I continued back to Main Camp with a heavy heart, but without incident. As soon as I arrived, I was approached by a woman who asked if anyone with training was available to provide counseling services to three young people who had just been traumatized. I let her know that I had training and she led me to the side of camp closest to where the truck was driven off the road. By that time black smoke rose into the air on the opposite side of the hill that separated camp from whatever horror was playing out on the other side.

I met the three teenagers for whom counseling had been requested and learned that they were part of the same situation I had just observed, but they were much closer and didn’t have a rise to shelter them. They reported that during the car chase they had seen people get hit by the vehicles and that the DAPL worker had emerged from the truck brandishing an AR-15. They said that they had been at gunpoint and that others had been shot. The mother of the youths was trying to calm them down, but was having little success.

One boy paced with a large hunting knife in hand and a white bandanna tied around his face. His mother reminded him that anger makes it hard to think clearly and that he should calm down before heading back into the conflict. Two teenage girls stood slightly stunned as they recounted the horror of what they had just seen. It became clear very quickly that the kids were intending to go back out where they knew a man was standing in the swamp with an assault rifle. I appreciated the dedication and bravery, but really wanted them to stay safe at camp. I supported the mother’s request for clear headedness by pointing out that, if the boy dies today he will not be able to fight again another day. His mother told him not to cover his face, that he is Lakota Sioux and should proudly show his face. With all of my attempts and all of his mother’s attempts all I could do was delay their departure. I asked to see the knife the boy was carrying and he let me check it out for a minute, it was a really nice knife, and it went back into the fray. The boy had no intention of using the knife, but clearly it carried a symbolic power for him.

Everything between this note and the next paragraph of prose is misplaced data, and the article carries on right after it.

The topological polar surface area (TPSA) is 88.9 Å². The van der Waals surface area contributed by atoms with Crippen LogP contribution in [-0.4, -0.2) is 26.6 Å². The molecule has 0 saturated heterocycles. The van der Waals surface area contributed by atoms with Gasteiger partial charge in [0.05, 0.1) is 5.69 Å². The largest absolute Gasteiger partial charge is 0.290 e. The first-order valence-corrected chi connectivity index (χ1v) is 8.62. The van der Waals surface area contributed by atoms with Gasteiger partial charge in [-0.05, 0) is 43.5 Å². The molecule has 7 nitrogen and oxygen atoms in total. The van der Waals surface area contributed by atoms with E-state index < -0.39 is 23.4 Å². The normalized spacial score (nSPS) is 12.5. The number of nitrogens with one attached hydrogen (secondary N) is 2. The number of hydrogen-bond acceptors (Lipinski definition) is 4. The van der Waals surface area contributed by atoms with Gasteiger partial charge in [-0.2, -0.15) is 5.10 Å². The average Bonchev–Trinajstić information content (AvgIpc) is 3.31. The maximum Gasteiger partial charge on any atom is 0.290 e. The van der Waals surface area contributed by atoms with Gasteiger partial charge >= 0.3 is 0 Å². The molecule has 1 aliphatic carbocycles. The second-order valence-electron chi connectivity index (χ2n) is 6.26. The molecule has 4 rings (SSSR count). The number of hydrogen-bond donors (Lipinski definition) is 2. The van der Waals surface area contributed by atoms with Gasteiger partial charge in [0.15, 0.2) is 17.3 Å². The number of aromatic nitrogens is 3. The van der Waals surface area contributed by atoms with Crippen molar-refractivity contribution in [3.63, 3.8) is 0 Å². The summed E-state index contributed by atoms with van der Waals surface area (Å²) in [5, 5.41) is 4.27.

To my surprise, one of the girls also decided to go back out. The two kids sat in the front of an old pick-up with a slightly older boy in the driver seat. The mother said goodbye, took her daughter’s hand and gave her blessing. I took the daughters hand next and asked her to be safe. I could see in her eyes that she knew exactly how dangerous her dedication was, she teared up slightly as I gave her my blessing and they were gone.


Photo Credit to Brandon L. Mauai